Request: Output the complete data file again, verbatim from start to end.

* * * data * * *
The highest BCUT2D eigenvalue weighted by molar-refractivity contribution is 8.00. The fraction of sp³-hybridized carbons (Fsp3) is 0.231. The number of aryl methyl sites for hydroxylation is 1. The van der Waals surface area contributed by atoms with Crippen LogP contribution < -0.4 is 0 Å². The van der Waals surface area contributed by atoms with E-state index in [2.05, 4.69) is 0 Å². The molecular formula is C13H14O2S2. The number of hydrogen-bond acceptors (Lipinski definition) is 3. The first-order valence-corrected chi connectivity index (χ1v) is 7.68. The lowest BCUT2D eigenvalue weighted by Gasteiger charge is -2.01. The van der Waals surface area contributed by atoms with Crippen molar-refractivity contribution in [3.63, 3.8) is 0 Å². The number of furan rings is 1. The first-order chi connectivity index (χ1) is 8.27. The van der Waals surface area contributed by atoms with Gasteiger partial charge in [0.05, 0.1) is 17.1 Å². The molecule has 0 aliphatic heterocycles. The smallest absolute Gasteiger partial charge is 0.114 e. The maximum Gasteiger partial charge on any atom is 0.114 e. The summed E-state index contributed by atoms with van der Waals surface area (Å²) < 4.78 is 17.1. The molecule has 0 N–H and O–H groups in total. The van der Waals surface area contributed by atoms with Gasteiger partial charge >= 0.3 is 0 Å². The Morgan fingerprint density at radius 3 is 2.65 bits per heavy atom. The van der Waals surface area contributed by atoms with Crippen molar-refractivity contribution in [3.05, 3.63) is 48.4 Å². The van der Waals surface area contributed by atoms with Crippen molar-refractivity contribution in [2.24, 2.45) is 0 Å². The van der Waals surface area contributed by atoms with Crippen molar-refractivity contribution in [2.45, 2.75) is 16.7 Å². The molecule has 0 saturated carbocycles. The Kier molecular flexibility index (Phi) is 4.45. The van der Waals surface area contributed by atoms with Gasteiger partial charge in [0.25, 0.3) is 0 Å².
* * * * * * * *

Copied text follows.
The highest BCUT2D eigenvalue weighted by molar-refractivity contribution is 8.00. The fraction of sp³-hybridized carbons (Fsp3) is 0.231. The number of aryl methyl sites for hydroxylation is 1. The van der Waals surface area contributed by atoms with Crippen LogP contribution < -0.4 is 0 Å². The van der Waals surface area contributed by atoms with E-state index in [2.05, 4.69) is 0 Å². The molecular formula is C13H14O2S2. The number of hydrogen-bond acceptors (Lipinski definition) is 3. The first-order valence-corrected chi connectivity index (χ1v) is 7.68. The lowest BCUT2D eigenvalue weighted by Gasteiger charge is -2.01. The van der Waals surface area contributed by atoms with Crippen molar-refractivity contribution in [3.63, 3.8) is 0 Å². The number of furan rings is 1. The first-order chi connectivity index (χ1) is 8.27. The van der Waals surface area contributed by atoms with Gasteiger partial charge in [0.05, 0.1) is 17.1 Å². The molecule has 0 aliphatic heterocycles. The smallest absolute Gasteiger partial charge is 0.114 e. The maximum Gasteiger partial charge on any atom is 0.114 e. The summed E-state index contributed by atoms with van der Waals surface area (Å²) < 4.78 is 17.1. The molecule has 0 N–H and O–H groups in total. The van der Waals surface area contributed by atoms with Gasteiger partial charge >= 0.3 is 0 Å². The Morgan fingerprint density at radius 3 is 2.65 bits per heavy atom. The van der Waals surface area contributed by atoms with Crippen molar-refractivity contribution in [3.05, 3.63) is 48.4 Å². The van der Waals surface area contributed by atoms with Crippen molar-refractivity contribution in [2.24, 2.45) is 0 Å². The van der Waals surface area contributed by atoms with Crippen molar-refractivity contribution in [2.45, 2.75) is 16.7 Å². The molecule has 0 saturated carbocycles. The Kier molecular flexibility index (Phi) is 4.45. The van der Waals surface area contributed by atoms with Gasteiger partial charge in [0.25, 0.3) is 0 Å².